This is a much more muddy recording than the rest here. It is also a tame performance of Freddie King's classic blues instro.

Hawaiian War Chant dotdotdot
Surf (Instrumental)

This is a very cool rendering of the classic Hawaiian song, with tribal war drums, rolling rhythms, and splashy guitar. Very fun indeed.

Ridin' High dotdotdot
Surf (Instrumental)

Great drums open this surf rant. It features a strong surf lead playing a mean progression, and backed in parallel by a nasty sax. This is not very melodic, but it is a powerful riff song, and sports some big drum power.

Skokian dotdotdot
Surf (Instrumental)

This standard, probably copped from one of Sandy Nelson's albums, is a sax lead cover, with rhythmic surf guitar carrying the support role. The break is cool as it rises to meet the third verse. Very cool.

Scorpion dotdotdotdot
Surf (Instrumental)

This is one of the great legendary bands of the old school, who's name I used to hear on ads for surf dances on KFWB and KRLA. This is a throaty Ventures kinda thing, rhythmic and churning. It has a decided surf feel, with an unusual melody and structure. Great track. The melody line is very close to "Super Jet Rumble." This was a single.

Zorchy dotdotdotdot
Surf (Instrumental)

Throbbing vibrato guitar leads this crispy track. It is a progression thing, using only a few notes, and mostly on the low-E. It is very powerful without being assaultive. The break is a little too jammy.

Stomp Crazy dotdotdotdot
Surf (Instrumental)

This is a quirky thing, with a pattern like a fifties rocker, and a sound like a soft surf blues. Very unusual, and quite appealing.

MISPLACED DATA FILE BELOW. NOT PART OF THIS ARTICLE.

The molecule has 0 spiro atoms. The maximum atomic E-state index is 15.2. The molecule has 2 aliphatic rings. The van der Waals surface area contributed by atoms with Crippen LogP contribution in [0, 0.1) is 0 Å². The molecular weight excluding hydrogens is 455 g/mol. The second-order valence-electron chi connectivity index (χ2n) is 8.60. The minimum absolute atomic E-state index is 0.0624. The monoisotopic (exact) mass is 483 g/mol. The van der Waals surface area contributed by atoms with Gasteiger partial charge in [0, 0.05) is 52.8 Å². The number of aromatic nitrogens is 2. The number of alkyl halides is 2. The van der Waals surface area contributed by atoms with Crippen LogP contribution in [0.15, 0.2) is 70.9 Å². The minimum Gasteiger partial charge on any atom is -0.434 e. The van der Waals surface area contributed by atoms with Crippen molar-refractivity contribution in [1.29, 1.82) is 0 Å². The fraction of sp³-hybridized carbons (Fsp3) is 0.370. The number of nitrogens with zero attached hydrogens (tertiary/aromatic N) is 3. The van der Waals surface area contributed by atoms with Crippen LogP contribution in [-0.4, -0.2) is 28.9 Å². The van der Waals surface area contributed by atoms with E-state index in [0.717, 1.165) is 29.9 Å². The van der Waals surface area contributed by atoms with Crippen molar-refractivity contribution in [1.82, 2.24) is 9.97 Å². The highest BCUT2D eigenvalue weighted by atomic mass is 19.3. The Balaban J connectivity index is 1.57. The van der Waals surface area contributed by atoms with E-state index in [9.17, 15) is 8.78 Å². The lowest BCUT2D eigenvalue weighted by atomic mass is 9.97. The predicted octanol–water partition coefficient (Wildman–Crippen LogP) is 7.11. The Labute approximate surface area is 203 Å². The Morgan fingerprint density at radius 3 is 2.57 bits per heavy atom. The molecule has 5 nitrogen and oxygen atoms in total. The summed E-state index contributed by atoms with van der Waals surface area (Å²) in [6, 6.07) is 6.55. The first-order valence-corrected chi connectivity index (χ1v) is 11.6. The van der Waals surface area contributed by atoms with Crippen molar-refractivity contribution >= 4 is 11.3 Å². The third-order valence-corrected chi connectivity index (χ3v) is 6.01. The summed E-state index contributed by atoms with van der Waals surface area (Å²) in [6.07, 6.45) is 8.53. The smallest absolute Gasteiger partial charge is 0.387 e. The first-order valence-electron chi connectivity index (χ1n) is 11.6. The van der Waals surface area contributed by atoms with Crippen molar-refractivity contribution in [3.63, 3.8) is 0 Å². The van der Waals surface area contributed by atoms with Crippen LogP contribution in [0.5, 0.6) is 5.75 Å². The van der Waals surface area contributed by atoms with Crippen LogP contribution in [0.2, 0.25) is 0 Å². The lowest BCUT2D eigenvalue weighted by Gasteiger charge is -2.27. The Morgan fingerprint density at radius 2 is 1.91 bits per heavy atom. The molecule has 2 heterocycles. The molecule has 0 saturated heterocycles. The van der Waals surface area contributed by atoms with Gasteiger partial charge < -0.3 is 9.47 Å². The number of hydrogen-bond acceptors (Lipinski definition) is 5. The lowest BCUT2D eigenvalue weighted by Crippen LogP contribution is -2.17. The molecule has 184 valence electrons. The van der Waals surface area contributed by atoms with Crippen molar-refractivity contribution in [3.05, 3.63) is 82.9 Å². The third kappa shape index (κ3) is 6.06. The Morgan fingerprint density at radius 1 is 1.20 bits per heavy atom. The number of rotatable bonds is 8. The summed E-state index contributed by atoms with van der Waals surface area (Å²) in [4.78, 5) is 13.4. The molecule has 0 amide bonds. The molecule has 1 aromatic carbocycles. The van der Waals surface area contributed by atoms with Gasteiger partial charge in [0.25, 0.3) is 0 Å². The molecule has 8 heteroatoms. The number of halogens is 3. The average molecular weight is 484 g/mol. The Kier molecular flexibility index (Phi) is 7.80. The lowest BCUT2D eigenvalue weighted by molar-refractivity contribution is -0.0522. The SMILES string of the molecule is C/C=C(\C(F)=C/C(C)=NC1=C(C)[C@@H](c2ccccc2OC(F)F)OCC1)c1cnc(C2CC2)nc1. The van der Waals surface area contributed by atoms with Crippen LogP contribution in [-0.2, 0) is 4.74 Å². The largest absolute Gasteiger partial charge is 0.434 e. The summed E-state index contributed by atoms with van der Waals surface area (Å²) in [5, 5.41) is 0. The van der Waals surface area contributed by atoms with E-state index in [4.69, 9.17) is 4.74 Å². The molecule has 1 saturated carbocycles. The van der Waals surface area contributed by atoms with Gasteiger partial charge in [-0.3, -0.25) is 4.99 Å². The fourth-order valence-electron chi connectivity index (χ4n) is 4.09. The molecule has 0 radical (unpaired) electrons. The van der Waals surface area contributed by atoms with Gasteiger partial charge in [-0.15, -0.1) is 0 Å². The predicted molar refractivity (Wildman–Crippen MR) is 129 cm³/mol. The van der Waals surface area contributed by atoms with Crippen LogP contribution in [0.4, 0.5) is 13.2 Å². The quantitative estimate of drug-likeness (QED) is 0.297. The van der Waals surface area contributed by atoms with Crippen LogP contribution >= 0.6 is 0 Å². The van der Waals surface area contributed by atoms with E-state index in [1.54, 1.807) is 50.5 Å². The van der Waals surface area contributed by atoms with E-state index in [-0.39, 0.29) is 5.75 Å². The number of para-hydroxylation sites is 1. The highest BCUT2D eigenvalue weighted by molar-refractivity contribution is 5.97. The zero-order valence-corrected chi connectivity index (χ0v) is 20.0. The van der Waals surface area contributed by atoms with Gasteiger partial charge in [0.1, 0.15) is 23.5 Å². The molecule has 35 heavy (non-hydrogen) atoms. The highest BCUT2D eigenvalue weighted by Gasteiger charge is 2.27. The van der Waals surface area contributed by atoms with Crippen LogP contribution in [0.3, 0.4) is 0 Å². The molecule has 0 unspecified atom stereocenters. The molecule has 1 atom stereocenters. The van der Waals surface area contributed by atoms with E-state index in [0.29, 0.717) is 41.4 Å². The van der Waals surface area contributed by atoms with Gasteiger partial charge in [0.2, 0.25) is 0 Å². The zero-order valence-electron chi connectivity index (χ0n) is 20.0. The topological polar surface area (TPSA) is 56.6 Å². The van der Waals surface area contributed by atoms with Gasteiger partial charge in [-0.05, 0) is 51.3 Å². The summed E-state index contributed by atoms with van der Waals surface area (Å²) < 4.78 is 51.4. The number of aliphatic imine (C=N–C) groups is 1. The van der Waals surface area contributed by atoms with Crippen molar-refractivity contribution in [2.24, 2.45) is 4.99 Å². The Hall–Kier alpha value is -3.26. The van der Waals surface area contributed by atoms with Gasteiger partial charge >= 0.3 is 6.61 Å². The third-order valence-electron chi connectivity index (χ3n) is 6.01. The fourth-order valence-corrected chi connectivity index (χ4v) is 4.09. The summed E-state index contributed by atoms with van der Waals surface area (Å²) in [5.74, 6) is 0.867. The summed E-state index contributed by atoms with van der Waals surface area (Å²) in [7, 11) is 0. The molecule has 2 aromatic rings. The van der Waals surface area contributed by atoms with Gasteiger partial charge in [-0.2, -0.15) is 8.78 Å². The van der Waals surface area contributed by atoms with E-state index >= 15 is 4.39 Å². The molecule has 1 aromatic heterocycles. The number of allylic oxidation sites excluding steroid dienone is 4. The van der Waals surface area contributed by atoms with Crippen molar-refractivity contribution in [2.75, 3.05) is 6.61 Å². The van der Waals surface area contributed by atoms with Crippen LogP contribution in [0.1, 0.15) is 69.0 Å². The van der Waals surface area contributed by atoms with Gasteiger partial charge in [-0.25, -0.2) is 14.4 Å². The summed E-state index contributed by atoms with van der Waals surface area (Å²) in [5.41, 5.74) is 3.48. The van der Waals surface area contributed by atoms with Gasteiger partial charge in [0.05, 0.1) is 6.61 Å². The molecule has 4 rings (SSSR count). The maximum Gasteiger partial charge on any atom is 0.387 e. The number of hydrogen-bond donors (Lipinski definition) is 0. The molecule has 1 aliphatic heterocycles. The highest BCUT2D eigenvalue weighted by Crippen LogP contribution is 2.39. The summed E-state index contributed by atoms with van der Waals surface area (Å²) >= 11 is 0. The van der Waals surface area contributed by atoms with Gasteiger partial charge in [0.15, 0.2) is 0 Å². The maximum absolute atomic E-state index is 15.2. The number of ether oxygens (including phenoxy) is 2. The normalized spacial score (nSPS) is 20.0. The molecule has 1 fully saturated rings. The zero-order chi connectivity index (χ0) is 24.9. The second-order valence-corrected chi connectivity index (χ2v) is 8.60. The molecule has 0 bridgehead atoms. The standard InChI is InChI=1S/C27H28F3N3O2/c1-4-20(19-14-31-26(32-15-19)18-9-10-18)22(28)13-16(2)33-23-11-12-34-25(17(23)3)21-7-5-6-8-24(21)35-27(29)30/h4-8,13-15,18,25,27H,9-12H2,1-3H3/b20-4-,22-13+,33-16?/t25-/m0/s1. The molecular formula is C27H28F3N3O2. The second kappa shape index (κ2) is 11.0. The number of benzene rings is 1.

Wild Fire dotdotdotdot
Surf (Instrumental)

This single was the B-side of "Scorpion." The guitar string bending gives it a demented tone, almost as weird as the Pastel Six's "Bandito," but much richer and lower, and faster too. Quite a nice track.

The Breeze and I dotdotdotdotdot
Surf (Instrumental)

This is simply the best cover ever of this Ernesto Lacuoña classic tune. It shimmers with vibrato, embodying the band's name. It shines with perfect playing. This is a completely enthralling track. I can't recommend it enough. Each verse is a little different. The damped verse totally magical! This was a single on Bay Towne.

Fuel Injection dotdotdotdot
Surf (Instrumental)

Opening with dragsters off the line, this rhythmic almost flamenco song is choppy and really cool. It throbs with chopped guitar licks and pristine tone, like the Duals' "Stick Shift," only clean and surfed up. Very nice track.

Whispering dotdotdotdot
Surf (Instrumental)

Surf deluxe, in a very pretty and rhythmic vein. The melody is strong and pretty, and the arrangement is very cool. The horn adds a smoothness to the verses it leads. Nice track.

Theme From 'Black Saddle' dotdotdotdot
Spaghetti Western Surf (Instrumental)

This is the theme from a short lived TV western series. It's mighty cool, slightly brooding, quite spaghetti western, and very chunky. What a fine track this is, the sort of thing you find yourself humming later, not sure what it is.

Dark Eyes dotdotdot
Surf (Instrumental)

The Russian traditional folk song, turned inside out, blasted near a surfboard, and still retaining the eastern giant's heritage sound. Nice track.

The Cruel Sea dotdotdotdot
Surf (Instrumental)

Mike Maxfield's classic British instro, played with less Brit feel and more California surf pound. Heavy and powerful, this is a solid surf track, with dramatic hesitation, and fine double picked bridges.